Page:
Not sure how to uninstall Google Chrome? Don’t worry. In this article I’ll show you how to remove Google Chrome successfully from your computer. Uninstalling is really easy; it works exactly the same as uninstalling any other piece of software from your computer.
There are, however, a few other considerations to make. Especially if Google Chrome came bundled with other software and was installed on your computer even though it really wasn’t your intention to install Chrome. (The fact that you are reading an article about how to uninstall Google Chrome may be an indication that this is exactly what happened).
Takeaway from this article: it’s not hard to remove Google Chrome, but there may be a few things that you need to know about the process.
Allow me to explain.
If you decide to uninstall Google Chrome from your computer, you might need to log on to your computer with an account with administrative rights. This is the case if Google Chrome was installed “system-wide” on your computer. Also, during the uninstall procedure, you’ll have to decide whether or not you want to wipe your browsing data as well. This means: user preferences, your bookmarks and internet history. And if Google Chrome is set as your default browser, you will have to give some thought about which internet browser you are going to use as default browser from now on.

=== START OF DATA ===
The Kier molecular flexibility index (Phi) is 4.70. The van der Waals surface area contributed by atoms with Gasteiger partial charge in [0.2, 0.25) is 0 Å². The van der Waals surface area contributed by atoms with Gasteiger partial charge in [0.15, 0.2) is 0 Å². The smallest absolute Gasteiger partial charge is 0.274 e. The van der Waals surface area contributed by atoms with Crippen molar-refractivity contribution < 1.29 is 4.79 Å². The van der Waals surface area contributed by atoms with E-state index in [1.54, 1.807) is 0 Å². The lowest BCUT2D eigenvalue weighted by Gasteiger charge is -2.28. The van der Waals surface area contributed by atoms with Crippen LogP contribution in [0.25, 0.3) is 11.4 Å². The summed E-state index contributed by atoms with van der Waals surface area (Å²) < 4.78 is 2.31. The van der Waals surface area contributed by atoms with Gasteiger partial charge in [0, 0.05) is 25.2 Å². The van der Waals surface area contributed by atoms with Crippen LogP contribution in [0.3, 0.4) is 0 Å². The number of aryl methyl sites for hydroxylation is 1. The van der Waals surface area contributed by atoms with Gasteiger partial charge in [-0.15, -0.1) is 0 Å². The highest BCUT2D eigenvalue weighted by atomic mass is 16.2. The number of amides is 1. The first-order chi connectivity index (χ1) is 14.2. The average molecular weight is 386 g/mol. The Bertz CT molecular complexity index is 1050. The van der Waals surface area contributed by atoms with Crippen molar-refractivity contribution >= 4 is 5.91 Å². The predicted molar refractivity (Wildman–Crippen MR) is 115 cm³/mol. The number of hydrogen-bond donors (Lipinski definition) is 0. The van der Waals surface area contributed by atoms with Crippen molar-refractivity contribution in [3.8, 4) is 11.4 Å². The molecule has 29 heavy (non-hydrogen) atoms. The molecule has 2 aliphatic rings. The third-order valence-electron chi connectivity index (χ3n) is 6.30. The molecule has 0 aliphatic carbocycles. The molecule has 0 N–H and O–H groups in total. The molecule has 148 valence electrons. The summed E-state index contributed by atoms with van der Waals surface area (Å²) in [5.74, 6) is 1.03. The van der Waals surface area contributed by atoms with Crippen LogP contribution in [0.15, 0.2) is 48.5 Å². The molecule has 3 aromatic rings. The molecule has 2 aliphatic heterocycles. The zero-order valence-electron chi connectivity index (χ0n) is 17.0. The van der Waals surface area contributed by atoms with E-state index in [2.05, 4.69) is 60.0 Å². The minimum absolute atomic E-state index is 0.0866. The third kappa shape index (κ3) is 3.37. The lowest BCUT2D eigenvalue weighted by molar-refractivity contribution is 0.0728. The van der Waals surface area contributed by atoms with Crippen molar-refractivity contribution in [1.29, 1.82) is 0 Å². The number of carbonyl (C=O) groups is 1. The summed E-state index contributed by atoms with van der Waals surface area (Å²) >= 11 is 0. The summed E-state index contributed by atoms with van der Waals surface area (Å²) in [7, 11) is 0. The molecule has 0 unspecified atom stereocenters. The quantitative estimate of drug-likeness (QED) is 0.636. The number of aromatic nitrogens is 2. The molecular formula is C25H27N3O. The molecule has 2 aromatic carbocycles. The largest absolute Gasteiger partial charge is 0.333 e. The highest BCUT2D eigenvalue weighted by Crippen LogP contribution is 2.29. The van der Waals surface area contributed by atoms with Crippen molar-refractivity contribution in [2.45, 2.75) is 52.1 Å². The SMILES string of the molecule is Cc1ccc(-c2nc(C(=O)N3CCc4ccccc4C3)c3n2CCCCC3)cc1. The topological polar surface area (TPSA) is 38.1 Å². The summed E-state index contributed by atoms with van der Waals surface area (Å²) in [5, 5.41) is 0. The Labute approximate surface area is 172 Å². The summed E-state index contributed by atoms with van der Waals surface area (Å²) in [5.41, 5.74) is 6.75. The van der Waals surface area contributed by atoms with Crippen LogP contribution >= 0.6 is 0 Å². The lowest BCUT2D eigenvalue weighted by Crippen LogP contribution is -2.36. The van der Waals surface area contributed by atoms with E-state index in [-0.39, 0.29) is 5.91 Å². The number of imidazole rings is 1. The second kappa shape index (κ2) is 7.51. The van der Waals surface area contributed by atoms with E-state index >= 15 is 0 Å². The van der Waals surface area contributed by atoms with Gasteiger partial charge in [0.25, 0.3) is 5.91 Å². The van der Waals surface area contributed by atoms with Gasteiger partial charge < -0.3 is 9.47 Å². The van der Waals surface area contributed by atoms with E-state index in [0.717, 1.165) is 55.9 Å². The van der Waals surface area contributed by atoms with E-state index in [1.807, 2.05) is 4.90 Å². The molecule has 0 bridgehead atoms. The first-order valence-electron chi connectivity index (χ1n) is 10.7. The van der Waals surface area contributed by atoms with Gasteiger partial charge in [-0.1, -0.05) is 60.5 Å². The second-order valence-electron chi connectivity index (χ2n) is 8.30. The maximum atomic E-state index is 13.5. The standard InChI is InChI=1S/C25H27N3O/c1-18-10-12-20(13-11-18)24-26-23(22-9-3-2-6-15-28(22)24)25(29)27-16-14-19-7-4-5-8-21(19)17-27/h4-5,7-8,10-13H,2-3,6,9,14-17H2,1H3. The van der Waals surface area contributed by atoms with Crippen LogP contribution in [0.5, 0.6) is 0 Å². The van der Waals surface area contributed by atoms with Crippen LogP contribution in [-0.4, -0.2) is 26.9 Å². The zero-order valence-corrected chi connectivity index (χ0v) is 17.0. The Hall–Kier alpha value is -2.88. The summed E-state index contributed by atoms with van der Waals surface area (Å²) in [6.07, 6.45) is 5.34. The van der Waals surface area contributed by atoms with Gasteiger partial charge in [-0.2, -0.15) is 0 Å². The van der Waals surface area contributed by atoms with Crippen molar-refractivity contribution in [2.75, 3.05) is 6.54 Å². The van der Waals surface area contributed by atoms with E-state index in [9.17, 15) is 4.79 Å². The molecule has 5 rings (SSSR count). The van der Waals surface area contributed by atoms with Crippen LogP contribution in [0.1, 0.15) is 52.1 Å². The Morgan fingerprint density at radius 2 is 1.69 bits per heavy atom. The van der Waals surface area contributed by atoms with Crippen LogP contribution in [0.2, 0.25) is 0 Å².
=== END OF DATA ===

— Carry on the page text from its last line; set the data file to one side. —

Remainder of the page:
All this makes it sound more complicated than it really is. If you’re not sure what all this means, don’t worry. I’ll go over it step by step.
Let’s get started with the procedure and I’ll explain the different options along the way. Just bear with me one more moment; before we can really get started, I need to explain a bit about “system-wide” installation of Google Chrome.
Multiple user accounts can live on your Windows computer, so that several people in the same household can log in to the computer each with their own account and their own password. This ensures that they each have access to their own folders, their own e-mails and their own documents, as well as their own, personalized desktop background, color schemes, internet favorites and so on. Normally, at least one of the user accounts should have administrative rights, so the person with that account can create and modify other user accounts and perform other administrative tasks on the computer.
A system-wide installation of Google Chrome means that the program was installed for all user accounts on your computer. This is often the case if Google Chrome comes packaged with other software.
To illustrate that, I’ve included a screenshot below where you can see this in action with Adobe Flash Player. As you can see, the Flash Player setup wizard has an option (which is turned ON by default) to not only install Google Chrome as web browser, but also to set Google Chrome as default browser. (That's one of the possible explanations why some people are trying to figure out how to uninstall Google Chrome).